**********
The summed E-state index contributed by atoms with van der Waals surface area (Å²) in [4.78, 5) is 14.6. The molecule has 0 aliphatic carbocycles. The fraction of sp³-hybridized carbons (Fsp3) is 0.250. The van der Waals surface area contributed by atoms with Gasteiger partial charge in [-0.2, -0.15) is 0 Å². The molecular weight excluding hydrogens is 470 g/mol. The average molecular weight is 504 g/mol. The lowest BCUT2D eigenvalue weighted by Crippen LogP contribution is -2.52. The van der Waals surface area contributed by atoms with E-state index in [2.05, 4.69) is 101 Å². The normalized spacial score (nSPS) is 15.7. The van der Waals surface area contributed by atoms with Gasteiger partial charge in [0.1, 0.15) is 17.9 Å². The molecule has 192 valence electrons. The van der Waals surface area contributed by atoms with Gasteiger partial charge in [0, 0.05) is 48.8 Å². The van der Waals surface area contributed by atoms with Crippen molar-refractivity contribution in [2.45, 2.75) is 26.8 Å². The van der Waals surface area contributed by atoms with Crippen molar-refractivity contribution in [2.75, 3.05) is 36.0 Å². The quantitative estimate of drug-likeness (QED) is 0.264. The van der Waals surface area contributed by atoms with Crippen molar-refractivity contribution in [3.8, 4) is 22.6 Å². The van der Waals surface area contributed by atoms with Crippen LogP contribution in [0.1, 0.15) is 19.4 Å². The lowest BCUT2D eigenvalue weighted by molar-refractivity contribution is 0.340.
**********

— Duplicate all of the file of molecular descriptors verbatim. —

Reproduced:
The summed E-state index contributed by atoms with van der Waals surface area (Å²) in [4.78, 5) is 14.6. The molecule has 0 aliphatic carbocycles. The fraction of sp³-hybridized carbons (Fsp3) is 0.250. The van der Waals surface area contributed by atoms with Gasteiger partial charge in [-0.2, -0.15) is 0 Å². The molecular weight excluding hydrogens is 470 g/mol. The average molecular weight is 504 g/mol. The lowest BCUT2D eigenvalue weighted by Crippen LogP contribution is -2.52. The van der Waals surface area contributed by atoms with E-state index in [2.05, 4.69) is 101 Å². The normalized spacial score (nSPS) is 15.7. The van der Waals surface area contributed by atoms with Gasteiger partial charge in [0.1, 0.15) is 17.9 Å². The molecule has 192 valence electrons. The van der Waals surface area contributed by atoms with Gasteiger partial charge in [0, 0.05) is 48.8 Å². The van der Waals surface area contributed by atoms with Crippen molar-refractivity contribution in [2.45, 2.75) is 26.8 Å². The van der Waals surface area contributed by atoms with Crippen molar-refractivity contribution in [2.75, 3.05) is 36.0 Å². The quantitative estimate of drug-likeness (QED) is 0.264. The van der Waals surface area contributed by atoms with Crippen molar-refractivity contribution in [3.8, 4) is 22.6 Å². The van der Waals surface area contributed by atoms with Crippen LogP contribution in [0.1, 0.15) is 19.4 Å². The lowest BCUT2D eigenvalue weighted by molar-refractivity contribution is 0.340.